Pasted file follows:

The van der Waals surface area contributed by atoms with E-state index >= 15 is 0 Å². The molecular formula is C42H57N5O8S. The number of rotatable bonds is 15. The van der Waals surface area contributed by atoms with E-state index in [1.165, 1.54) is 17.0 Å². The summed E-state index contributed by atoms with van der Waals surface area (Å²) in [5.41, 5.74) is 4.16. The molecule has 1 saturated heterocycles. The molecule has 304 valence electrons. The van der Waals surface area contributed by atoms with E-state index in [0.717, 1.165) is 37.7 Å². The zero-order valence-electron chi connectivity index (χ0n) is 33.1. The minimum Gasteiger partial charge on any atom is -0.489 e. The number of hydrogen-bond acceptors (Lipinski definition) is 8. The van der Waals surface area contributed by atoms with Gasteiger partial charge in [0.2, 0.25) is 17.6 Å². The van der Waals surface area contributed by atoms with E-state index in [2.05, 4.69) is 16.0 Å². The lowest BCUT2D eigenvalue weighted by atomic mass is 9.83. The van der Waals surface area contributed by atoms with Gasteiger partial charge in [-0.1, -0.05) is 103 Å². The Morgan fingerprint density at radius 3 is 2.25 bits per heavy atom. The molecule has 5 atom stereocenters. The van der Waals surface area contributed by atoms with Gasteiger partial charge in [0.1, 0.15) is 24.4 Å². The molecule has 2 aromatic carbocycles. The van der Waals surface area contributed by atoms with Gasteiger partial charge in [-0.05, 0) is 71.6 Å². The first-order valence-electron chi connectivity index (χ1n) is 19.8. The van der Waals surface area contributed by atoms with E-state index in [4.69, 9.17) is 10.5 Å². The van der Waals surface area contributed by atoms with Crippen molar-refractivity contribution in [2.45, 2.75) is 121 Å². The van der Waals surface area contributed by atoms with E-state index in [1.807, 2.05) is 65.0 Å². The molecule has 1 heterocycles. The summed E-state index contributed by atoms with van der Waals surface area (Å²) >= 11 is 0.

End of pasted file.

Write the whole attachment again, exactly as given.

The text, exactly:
The van der Waals surface area contributed by atoms with E-state index >= 15 is 0 Å². The molecular formula is C42H57N5O8S. The number of rotatable bonds is 15. The van der Waals surface area contributed by atoms with E-state index in [1.165, 1.54) is 17.0 Å². The summed E-state index contributed by atoms with van der Waals surface area (Å²) in [5.41, 5.74) is 4.16. The molecule has 1 saturated heterocycles. The molecule has 304 valence electrons. The van der Waals surface area contributed by atoms with E-state index in [0.717, 1.165) is 37.7 Å². The zero-order valence-electron chi connectivity index (χ0n) is 33.1. The minimum Gasteiger partial charge on any atom is -0.489 e. The number of hydrogen-bond acceptors (Lipinski definition) is 8. The van der Waals surface area contributed by atoms with Gasteiger partial charge in [0.2, 0.25) is 17.6 Å². The van der Waals surface area contributed by atoms with E-state index in [2.05, 4.69) is 16.0 Å². The lowest BCUT2D eigenvalue weighted by atomic mass is 9.83. The van der Waals surface area contributed by atoms with Gasteiger partial charge in [-0.1, -0.05) is 103 Å². The Morgan fingerprint density at radius 3 is 2.25 bits per heavy atom. The molecule has 5 atom stereocenters. The van der Waals surface area contributed by atoms with Gasteiger partial charge in [0.1, 0.15) is 24.4 Å². The molecule has 2 aromatic carbocycles. The van der Waals surface area contributed by atoms with Gasteiger partial charge in [-0.05, 0) is 71.6 Å². The first-order valence-electron chi connectivity index (χ1n) is 19.8. The van der Waals surface area contributed by atoms with E-state index in [4.69, 9.17) is 10.5 Å². The van der Waals surface area contributed by atoms with Crippen molar-refractivity contribution in [2.45, 2.75) is 121 Å². The van der Waals surface area contributed by atoms with E-state index in [1.807, 2.05) is 65.0 Å². The molecule has 1 heterocycles. The summed E-state index contributed by atoms with van der Waals surface area (Å²) >= 11 is 0.